Land and Community
Community Land Week 7: Fernaig – A path, a present, a future
Friday morning and there’s enough blue in the sky to patch a sailor’s jacket, as my mum would say. On the way from Tighnabruaich to Fernaig (near Plockton/Skye of Lochalsh) I pass by the Appin agricultural show and can’t resist popping in. Here are some of the stars:
Massed battalions of camper vans are on the move and the ‘car park full’ sign is up at Eilean Donan. Somehow I manage to drive along the shores of Loch Carron without stopping to admire the jaw-dropping views, and reach Achmore Bridge for a rendezvous with the camera/sound guy for this shoot (one and the same this time), He’s also there early, his name is Kirk. He’s a genial, dark-haired beardy from Inverness, with a ready laugh, a drone, and a creative approach. So far, so good.
By now the sun is shining, the sky is blue, and event organiser Colin MacAndrew arrives. With a distinguished career in education behind him, now retired, he is Chair of the Fernaig Trust. He sketches out the background to the project, the community consultation, the funding, getting planning permission, and so on. I’m always amazed at the persistence and energy of the volunteers who get this sort of thing together. If they were paid officials they’d be graded highly effective at the very least.
We check out the footpath (which is to be officially opened by the oldest Fernaig resident, Mrs Macrae, 92), and also the marquee, and the course for the duck race. Soon dozens of locals, and a good few holiday-makers, arrive, along with an assortment of dogs and mountain bikers.
Happy Birthday – and Cakey Pangs
It’s the Trust’s 20th birthday, and I have ordered for them a cake, from local bakers, the splendidly named Cakey Pangs. As the appointed start time of 3pm nears I feel anxious as The Cake has not yet arrived. At 3.01 it does turn up, it looks amazing. We decide it should be cut after the walk, in the marquee.
Colin’s wife Rosie kindly agrees to taxi it along the road to its destination. She places it in the front seat of their car, with her coat on top, while she comes back with me to listen to her husband’s speech and watch the ribbon-cutting. All good, were it not for the presence in the back of their collie, which she leaves in the car. My anxiety over whether not the cake will appear turns to a much higher anxiety: that it will rapidly disappear down the throat of the dog. But no need to worry: Rosie clearly runs a well-ordered household and it’s probably more than his life’s worth to even think about it.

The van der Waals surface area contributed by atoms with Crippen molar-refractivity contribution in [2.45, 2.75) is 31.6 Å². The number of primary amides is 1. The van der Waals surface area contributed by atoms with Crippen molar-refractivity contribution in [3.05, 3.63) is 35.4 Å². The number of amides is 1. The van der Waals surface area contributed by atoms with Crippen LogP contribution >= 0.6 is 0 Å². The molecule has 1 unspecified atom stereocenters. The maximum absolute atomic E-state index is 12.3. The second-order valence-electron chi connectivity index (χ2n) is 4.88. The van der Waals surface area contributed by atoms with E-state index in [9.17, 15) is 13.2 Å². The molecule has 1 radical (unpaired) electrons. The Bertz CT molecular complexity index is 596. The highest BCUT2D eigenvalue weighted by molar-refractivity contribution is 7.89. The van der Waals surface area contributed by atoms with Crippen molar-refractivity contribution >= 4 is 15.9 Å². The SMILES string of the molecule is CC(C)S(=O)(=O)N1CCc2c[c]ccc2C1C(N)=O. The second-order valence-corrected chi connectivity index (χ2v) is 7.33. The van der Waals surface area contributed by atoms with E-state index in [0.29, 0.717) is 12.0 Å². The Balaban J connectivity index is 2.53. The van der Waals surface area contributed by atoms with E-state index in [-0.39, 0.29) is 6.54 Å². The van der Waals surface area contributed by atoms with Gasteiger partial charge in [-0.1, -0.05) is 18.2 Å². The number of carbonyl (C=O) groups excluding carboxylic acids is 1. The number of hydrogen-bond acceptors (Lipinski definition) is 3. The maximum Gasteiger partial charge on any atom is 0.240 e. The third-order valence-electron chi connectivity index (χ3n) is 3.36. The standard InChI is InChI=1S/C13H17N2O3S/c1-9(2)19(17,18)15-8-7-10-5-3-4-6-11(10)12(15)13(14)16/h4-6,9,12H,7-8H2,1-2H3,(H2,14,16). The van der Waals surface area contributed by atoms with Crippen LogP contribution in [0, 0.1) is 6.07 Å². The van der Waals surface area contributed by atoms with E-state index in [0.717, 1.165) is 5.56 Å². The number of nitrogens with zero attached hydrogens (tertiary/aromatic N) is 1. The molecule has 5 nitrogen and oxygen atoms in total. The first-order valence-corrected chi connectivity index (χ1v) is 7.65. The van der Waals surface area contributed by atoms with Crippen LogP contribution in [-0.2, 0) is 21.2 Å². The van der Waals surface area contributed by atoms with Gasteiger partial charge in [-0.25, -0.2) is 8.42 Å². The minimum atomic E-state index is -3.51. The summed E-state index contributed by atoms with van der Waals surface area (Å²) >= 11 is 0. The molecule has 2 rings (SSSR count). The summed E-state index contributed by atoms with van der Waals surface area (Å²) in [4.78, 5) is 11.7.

As well as thanking all those involved in the making of the path, Colin announces the half-time score of a big shinty game being played in Oban by local side Kinlochshiel. A cheer goes up.
I chat to a lady who was brought up in Achmore but moved away 50 years ago. She regularly comes back on holiday. Also, (randomly) to a consultant on holiday in the area who is interested in the funding package. His long-legged daughters bound along, taking turns to throw balls for their dog, they seem nice, they talk about how good the path is for older people who are not so steady on their feet now. After our delightful late-summer walk along the side of the river, the light through the trees twinkling on the water, we soon reach the tent.
There, another director of the Trust, Martin, has a barbecue ready for us. The Trust enabled him to get into crofting a few years ago, and he talks enthusiastically about his Herdwick sheep who seem to do perfectly well in Lochalsh, though they’re a good few hundred miles north of their native Lake District.
Luck, Duck and Special Effects
The cake is well appreciated by all and then – exciting! it’s time for the duck race. (plastic, btw – no actual ducks were harmed during the making of this video).
This is a low-budget production, we have just the one camera, Kirk films the race itself, but we decide we should get shots from different angles, so after the race is won and the prize presented, we go back to the river to get a bit more duck action. There follows a hilarious half hour staging various shots, Kirk shouting ‘action! – whereupon I have to throw the ducks into the right spot in the river so they bob past the camera. Then I run down the path and slither down the bank to retrieve them, using a big fishing net.
Kirk wants to go off in search of a waterfall for a few last shots of the ducks tumbling over, for added visual drama. But I feel this risks crossing the line into special effects/fake news. Besides, it’s 6pm and a long drive awaits, down to my last stopover in Crianlarich